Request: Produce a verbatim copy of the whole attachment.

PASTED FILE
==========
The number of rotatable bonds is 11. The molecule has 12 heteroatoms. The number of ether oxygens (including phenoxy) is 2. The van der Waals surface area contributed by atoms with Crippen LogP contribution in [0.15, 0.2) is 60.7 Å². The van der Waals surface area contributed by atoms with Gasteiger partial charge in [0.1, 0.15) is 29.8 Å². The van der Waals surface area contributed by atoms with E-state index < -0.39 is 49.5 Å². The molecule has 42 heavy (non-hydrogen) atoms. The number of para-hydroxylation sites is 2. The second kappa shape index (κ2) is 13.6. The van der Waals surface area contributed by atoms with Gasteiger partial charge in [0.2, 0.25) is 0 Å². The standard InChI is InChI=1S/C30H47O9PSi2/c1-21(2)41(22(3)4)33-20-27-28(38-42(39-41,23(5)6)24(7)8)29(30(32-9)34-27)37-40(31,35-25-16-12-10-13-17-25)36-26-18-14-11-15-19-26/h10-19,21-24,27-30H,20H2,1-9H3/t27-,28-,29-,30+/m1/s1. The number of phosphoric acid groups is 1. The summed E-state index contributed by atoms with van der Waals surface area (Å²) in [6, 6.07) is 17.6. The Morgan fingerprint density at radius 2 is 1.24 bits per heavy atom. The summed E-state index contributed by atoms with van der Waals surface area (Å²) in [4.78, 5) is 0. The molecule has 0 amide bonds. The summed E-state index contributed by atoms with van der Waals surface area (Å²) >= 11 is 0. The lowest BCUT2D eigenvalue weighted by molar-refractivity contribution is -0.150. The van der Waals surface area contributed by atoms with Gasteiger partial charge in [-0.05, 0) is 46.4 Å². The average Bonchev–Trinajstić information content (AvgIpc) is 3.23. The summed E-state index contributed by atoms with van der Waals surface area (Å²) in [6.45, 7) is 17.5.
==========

The number of rotatable bonds is 11. The molecule has 12 heteroatoms. The number of ether oxygens (including phenoxy) is 2. The van der Waals surface area contributed by atoms with Crippen LogP contribution in [0.15, 0.2) is 60.7 Å². The van der Waals surface area contributed by atoms with Gasteiger partial charge in [0.1, 0.15) is 29.8 Å². The van der Waals surface area contributed by atoms with E-state index < -0.39 is 49.5 Å². The molecule has 42 heavy (non-hydrogen) atoms. The number of para-hydroxylation sites is 2. The second kappa shape index (κ2) is 13.6. The van der Waals surface area contributed by atoms with Gasteiger partial charge in [0.2, 0.25) is 0 Å². The standard InChI is InChI=1S/C30H47O9PSi2/c1-21(2)41(22(3)4)33-20-27-28(38-42(39-41,23(5)6)24(7)8)29(30(32-9)34-27)37-40(31,35-25-16-12-10-13-17-25)36-26-18-14-11-15-19-26/h10-19,21-24,27-30H,20H2,1-9H3/t27-,28-,29-,30+/m1/s1. The number of phosphoric acid groups is 1. The summed E-state index contributed by atoms with van der Waals surface area (Å²) in [6, 6.07) is 17.6. The Morgan fingerprint density at radius 2 is 1.24 bits per heavy atom. The summed E-state index contributed by atoms with van der Waals surface area (Å²) in [4.78, 5) is 0. The molecule has 0 amide bonds. The summed E-state index contributed by atoms with van der Waals surface area (Å²) >= 11 is 0. The lowest BCUT2D eigenvalue weighted by molar-refractivity contribution is -0.150. The van der Waals surface area contributed by atoms with Gasteiger partial charge in [-0.05, 0) is 46.4 Å². The average Bonchev–Trinajstić information content (AvgIpc) is 3.23. The summed E-state index contributed by atoms with van der Waals surface area (Å²) in [6.45, 7) is 17.5.